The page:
UNITED STATES NEWS

They opened a Haitian food truck. Then they were told, ‘Go back to your own country,’ lawsuit says

Feb 8, 2024, 10:10 PM

PARKSLEY, Va. (AP) — A married couple who fled Haiti for Virginia achieved their American dream when they opened a variety market on the Eastern Shore, selling hard-to-find spices, sodas and rice to the region’s growing Haitian community.

When they added a Haitian food truck, people drove from an hour away for freshly cooked oxtail, fried plantains and marinated pork.

But Clemene Bastien and Theslet Benoir are now suing the town of Parksley, alleging that it forced their food truck to close. The couple also says a town councilman cut the mobile kitchen’s water line and screamed, “Go back to your own country!”

“When we first opened, there were a lot of people” ordering food, Bastien said, speaking through an interpreter. “And the day after, there were a lot of people. And then … they started harassing us.”

A federal lawsuit claims the town passed a food truck ban that targeted the couple, then threatened them with fines and imprisonment when they raised concerns. They’re being represented by the Institute for Justice, a law firm that described a “string of abuses” in the historic railroad town of about 800 people.

“If Theslet and Clemene were not of Haitian descent, Parksley’s town government would not have engaged in this abusive conduct,” the lawsuit states.

The town council is pushing back through a law firm it hired, Pender & Coward, which said its own investigation found many allegations “simply not true.”

The couple failed to apply for a conditional use permit and chose to sue instead, the law firm countered. It said the council member cut an illegal sewage pipe — not a water line — after the food truck dumped grease into Parksley’s sewage system, causing damage.

The councilman had authority to do so as a public works department representative, the law firm said.

“We expect to prevail once the evidence is presented,” attorneys Anne Lahren and Richard Matthews said.

Conflicts between local governments and food trucks have played out in the U.S. for decades, often pitting the aspirations of entrepreneurial immigrants against the concerns of local officials and restaurants. Tensions can spark debates about land use, food safety and food truck owners’ rights in underserved communities.

The Parksley dispute is unfolding on a narrow peninsula of farmland and coastline between the Chesapeake Bay and Atlantic Ocean, where the population is majority white but growing increasingly diverse.

Black and Hispanic migrant workers from Florida, Haiti and Latin America began picking fruits and vegetables in the 1950s. Many people from Haiti and Latin America now work in the coops and slaughterhouses of the expanding poultry industry, which extends north into Maryland and Delaware.

Several community members said the lawsuit unfairly maligns a town that has integrated recent immigrants into its 0.625 square miles (1.62 square kilometers).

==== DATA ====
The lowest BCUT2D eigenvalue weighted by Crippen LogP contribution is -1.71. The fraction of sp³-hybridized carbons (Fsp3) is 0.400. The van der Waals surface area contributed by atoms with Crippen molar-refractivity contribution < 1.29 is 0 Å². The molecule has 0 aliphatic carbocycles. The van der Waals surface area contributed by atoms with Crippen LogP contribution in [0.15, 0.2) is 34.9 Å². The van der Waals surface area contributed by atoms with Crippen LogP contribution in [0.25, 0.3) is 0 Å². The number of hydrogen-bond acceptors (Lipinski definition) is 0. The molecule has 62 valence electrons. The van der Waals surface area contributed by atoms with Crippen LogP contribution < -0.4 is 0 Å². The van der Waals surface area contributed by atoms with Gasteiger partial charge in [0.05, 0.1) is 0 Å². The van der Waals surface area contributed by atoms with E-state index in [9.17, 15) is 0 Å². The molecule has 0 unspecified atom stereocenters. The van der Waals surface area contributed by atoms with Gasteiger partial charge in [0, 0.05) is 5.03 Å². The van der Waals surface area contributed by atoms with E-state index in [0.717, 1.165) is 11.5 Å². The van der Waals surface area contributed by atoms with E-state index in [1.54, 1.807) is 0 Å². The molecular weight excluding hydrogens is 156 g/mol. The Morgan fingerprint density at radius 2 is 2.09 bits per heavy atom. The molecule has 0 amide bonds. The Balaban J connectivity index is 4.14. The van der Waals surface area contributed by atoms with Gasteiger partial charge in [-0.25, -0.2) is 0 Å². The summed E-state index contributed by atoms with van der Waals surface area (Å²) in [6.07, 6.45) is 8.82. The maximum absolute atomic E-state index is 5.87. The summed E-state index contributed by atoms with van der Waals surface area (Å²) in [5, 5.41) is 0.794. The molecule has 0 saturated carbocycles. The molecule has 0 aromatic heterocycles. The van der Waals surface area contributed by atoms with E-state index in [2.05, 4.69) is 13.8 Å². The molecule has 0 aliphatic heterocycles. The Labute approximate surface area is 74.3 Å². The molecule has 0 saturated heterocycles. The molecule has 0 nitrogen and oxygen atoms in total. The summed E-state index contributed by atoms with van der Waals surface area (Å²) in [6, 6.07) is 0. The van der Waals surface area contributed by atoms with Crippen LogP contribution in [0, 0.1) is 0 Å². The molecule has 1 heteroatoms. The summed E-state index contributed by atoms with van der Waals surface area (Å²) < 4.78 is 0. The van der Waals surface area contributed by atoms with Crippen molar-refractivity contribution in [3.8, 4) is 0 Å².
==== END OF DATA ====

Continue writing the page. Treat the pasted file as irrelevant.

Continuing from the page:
Parksley has two Caribbean markets, a Haitian church and a Latin American restaurant, all of which sit near the hardware store, flower shop and iconic five & dime.

Jeff Parks, who serves on the Accomack County Board of Supervisors, said the town “has welcomed any business which operates within the rules.”

Once a transportation hub for trains and trucks that hauled away grains and produce, Parksley has lost two grocery stores, a bank and a garment factory in recent decades. Some shops on the town square sit empty.

“It’s disheartening to see a town that is so open to everyone and welcoming new businesses into its storefronts to be mischaracterized,” Parks said. “We have multiple Haitian businesses, so it wouldn’t make sense that this one was being targeted.”

Bastien and Benoir said they were singled out.

“We did everything we’re supposed to do,” Bastien said.

The couple came to the U.S. in the 2000s and received asylum after fleeing this hemisphere’s poorest nation. Benoir is a U.S. citizen, while Bastien is a permanent resident.

They initially worked in a poultry processing plant. But in 2019, the couple opened the Eben-Ezer Variety Market in Parksley.

The food truck opened in June on the store’s property after the couple passed a state health inspection and obtained a $30 business license, their lawsuit stated. But Nicholson, the councilman, allegedly complained the food truck would hurt restaurants that buy equipment from his appliance store.

Nicholson cut the water line, causing $1,300 in spoiled food, the lawsuit said, and then tried to block a food shipment and screamed: “Go back to your own country!” when Bastien confronted him.

Nicholson declined to comment.

In October, Parksley’s council passed its ban on food trucks, except for special events. Mayor Frank Russell said it wouldn’t impact the food truck until its one-year business license expired.

But Parksley’s position changed after the Institute for Justice raised concerns, the lawsuit said. The town claimed food trucks were always illegal under zoning laws and threatened fines of $250 a day and 30 days in jail for each day the food truck remained open.

The couple quickly closed the town’s only permanent food truck, which now sits empty.

“We’re waiting to see what justice we’re going to get,” Bastien said. “And then we’ll see if we reopen.”